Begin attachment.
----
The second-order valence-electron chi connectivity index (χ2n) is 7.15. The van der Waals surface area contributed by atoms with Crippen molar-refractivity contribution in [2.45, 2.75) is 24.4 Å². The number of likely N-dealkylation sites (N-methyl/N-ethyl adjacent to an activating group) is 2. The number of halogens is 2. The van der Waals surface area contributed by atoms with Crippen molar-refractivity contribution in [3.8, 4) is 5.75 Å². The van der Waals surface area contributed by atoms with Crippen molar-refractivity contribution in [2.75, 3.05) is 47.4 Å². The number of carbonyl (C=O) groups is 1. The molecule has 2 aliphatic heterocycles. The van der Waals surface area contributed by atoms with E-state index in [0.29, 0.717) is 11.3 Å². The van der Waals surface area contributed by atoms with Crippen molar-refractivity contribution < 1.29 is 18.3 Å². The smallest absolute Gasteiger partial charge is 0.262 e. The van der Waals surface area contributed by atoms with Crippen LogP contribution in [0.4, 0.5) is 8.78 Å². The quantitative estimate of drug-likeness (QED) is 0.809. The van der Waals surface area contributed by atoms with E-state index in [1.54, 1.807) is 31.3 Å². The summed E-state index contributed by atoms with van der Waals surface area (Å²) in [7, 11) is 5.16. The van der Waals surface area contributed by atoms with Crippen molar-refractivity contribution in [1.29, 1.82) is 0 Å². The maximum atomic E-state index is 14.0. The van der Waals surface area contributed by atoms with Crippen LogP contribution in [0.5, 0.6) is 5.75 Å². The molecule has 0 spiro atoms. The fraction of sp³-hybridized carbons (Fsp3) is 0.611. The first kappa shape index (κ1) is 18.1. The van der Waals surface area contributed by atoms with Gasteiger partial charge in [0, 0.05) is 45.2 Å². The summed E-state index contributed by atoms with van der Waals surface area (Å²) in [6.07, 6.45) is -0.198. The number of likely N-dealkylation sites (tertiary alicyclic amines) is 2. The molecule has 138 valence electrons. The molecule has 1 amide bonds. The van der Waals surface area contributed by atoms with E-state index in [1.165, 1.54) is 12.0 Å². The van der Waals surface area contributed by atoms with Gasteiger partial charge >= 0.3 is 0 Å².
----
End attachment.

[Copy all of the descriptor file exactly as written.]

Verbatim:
The second-order valence-electron chi connectivity index (χ2n) is 7.15. The van der Waals surface area contributed by atoms with Crippen molar-refractivity contribution in [2.45, 2.75) is 24.4 Å². The number of likely N-dealkylation sites (N-methyl/N-ethyl adjacent to an activating group) is 2. The number of halogens is 2. The van der Waals surface area contributed by atoms with Crippen molar-refractivity contribution in [3.8, 4) is 5.75 Å². The van der Waals surface area contributed by atoms with Crippen molar-refractivity contribution in [2.75, 3.05) is 47.4 Å². The number of carbonyl (C=O) groups is 1. The molecule has 2 aliphatic heterocycles. The van der Waals surface area contributed by atoms with E-state index in [0.29, 0.717) is 11.3 Å². The van der Waals surface area contributed by atoms with Crippen molar-refractivity contribution < 1.29 is 18.3 Å². The smallest absolute Gasteiger partial charge is 0.262 e. The van der Waals surface area contributed by atoms with Crippen LogP contribution in [0.4, 0.5) is 8.78 Å². The quantitative estimate of drug-likeness (QED) is 0.809. The van der Waals surface area contributed by atoms with E-state index in [1.54, 1.807) is 31.3 Å². The summed E-state index contributed by atoms with van der Waals surface area (Å²) in [7, 11) is 5.16. The van der Waals surface area contributed by atoms with Crippen molar-refractivity contribution in [1.29, 1.82) is 0 Å². The maximum atomic E-state index is 14.0. The van der Waals surface area contributed by atoms with Crippen LogP contribution in [0.5, 0.6) is 5.75 Å². The molecule has 0 spiro atoms. The fraction of sp³-hybridized carbons (Fsp3) is 0.611. The first kappa shape index (κ1) is 18.1. The van der Waals surface area contributed by atoms with Gasteiger partial charge in [0, 0.05) is 45.2 Å². The summed E-state index contributed by atoms with van der Waals surface area (Å²) in [6.07, 6.45) is -0.198. The number of likely N-dealkylation sites (tertiary alicyclic amines) is 2. The molecule has 138 valence electrons. The molecule has 1 amide bonds. The van der Waals surface area contributed by atoms with E-state index in [1.165, 1.54) is 12.0 Å². The van der Waals surface area contributed by atoms with Gasteiger partial charge >= 0.3 is 0 Å².